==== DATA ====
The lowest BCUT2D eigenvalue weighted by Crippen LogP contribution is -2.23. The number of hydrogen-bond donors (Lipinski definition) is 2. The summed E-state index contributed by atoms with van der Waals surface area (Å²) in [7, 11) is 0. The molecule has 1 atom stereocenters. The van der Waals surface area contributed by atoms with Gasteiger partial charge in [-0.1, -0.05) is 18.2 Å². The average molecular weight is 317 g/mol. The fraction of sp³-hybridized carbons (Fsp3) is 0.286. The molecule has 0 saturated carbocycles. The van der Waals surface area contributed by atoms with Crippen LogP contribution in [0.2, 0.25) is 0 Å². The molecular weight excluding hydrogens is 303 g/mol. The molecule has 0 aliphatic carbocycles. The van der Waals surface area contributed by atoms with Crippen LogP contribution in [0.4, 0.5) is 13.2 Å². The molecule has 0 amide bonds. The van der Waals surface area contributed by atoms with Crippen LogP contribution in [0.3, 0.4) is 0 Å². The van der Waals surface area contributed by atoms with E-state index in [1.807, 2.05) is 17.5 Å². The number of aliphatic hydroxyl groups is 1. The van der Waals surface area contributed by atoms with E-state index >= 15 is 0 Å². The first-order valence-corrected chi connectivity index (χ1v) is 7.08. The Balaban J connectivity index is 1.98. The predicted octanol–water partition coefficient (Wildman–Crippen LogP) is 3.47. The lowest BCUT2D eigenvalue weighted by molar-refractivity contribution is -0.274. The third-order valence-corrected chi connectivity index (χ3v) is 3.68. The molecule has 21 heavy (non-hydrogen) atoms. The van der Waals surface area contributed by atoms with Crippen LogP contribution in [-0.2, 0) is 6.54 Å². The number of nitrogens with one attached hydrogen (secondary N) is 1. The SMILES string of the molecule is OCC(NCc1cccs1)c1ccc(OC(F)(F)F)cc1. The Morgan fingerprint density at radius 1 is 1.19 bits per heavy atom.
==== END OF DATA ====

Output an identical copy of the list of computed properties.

The lowest BCUT2D eigenvalue weighted by Crippen LogP contribution is -2.23. The number of hydrogen-bond donors (Lipinski definition) is 2. The summed E-state index contributed by atoms with van der Waals surface area (Å²) in [7, 11) is 0. The molecule has 1 atom stereocenters. The van der Waals surface area contributed by atoms with Gasteiger partial charge in [-0.1, -0.05) is 18.2 Å². The average molecular weight is 317 g/mol. The fraction of sp³-hybridized carbons (Fsp3) is 0.286. The molecule has 0 saturated carbocycles. The van der Waals surface area contributed by atoms with Crippen LogP contribution in [0.2, 0.25) is 0 Å². The molecular weight excluding hydrogens is 303 g/mol. The molecule has 0 aliphatic carbocycles. The van der Waals surface area contributed by atoms with Crippen LogP contribution in [0.4, 0.5) is 13.2 Å². The molecule has 0 amide bonds. The van der Waals surface area contributed by atoms with Crippen LogP contribution in [0.3, 0.4) is 0 Å². The van der Waals surface area contributed by atoms with E-state index in [1.807, 2.05) is 17.5 Å². The number of aliphatic hydroxyl groups is 1. The van der Waals surface area contributed by atoms with E-state index >= 15 is 0 Å². The first-order valence-corrected chi connectivity index (χ1v) is 7.08. The Balaban J connectivity index is 1.98. The predicted octanol–water partition coefficient (Wildman–Crippen LogP) is 3.47. The lowest BCUT2D eigenvalue weighted by molar-refractivity contribution is -0.274. The third-order valence-corrected chi connectivity index (χ3v) is 3.68. The molecule has 21 heavy (non-hydrogen) atoms. The van der Waals surface area contributed by atoms with Crippen LogP contribution in [-0.2, 0) is 6.54 Å². The number of nitrogens with one attached hydrogen (secondary N) is 1. The SMILES string of the molecule is OCC(NCc1cccs1)c1ccc(OC(F)(F)F)cc1. The Morgan fingerprint density at radius 1 is 1.19 bits per heavy atom.